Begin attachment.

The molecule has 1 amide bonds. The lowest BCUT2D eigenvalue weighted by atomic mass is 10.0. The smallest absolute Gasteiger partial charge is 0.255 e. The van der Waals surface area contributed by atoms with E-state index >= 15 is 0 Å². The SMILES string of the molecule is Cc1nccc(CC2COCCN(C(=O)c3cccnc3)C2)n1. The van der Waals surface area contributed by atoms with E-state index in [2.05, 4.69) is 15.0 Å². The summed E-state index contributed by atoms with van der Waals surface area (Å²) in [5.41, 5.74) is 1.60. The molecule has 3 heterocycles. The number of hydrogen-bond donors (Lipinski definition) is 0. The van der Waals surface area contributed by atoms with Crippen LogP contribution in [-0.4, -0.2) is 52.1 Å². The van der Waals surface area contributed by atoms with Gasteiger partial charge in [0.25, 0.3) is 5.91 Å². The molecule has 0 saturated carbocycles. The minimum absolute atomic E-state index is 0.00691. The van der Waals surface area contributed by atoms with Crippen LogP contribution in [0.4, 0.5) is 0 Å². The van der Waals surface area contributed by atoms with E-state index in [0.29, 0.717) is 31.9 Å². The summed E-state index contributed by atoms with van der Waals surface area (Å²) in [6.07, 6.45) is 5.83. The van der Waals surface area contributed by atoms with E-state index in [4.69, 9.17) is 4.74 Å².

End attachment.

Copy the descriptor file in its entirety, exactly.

The molecule has 1 amide bonds. The lowest BCUT2D eigenvalue weighted by atomic mass is 10.0. The smallest absolute Gasteiger partial charge is 0.255 e. The van der Waals surface area contributed by atoms with E-state index >= 15 is 0 Å². The SMILES string of the molecule is Cc1nccc(CC2COCCN(C(=O)c3cccnc3)C2)n1. The van der Waals surface area contributed by atoms with E-state index in [2.05, 4.69) is 15.0 Å². The summed E-state index contributed by atoms with van der Waals surface area (Å²) in [5.41, 5.74) is 1.60. The molecule has 3 heterocycles. The number of hydrogen-bond donors (Lipinski definition) is 0. The van der Waals surface area contributed by atoms with Crippen LogP contribution in [-0.4, -0.2) is 52.1 Å². The van der Waals surface area contributed by atoms with Gasteiger partial charge in [0.25, 0.3) is 5.91 Å². The molecule has 0 saturated carbocycles. The minimum absolute atomic E-state index is 0.00691. The van der Waals surface area contributed by atoms with Crippen LogP contribution in [0.4, 0.5) is 0 Å². The van der Waals surface area contributed by atoms with E-state index in [0.29, 0.717) is 31.9 Å². The summed E-state index contributed by atoms with van der Waals surface area (Å²) in [6.07, 6.45) is 5.83. The van der Waals surface area contributed by atoms with E-state index in [4.69, 9.17) is 4.74 Å².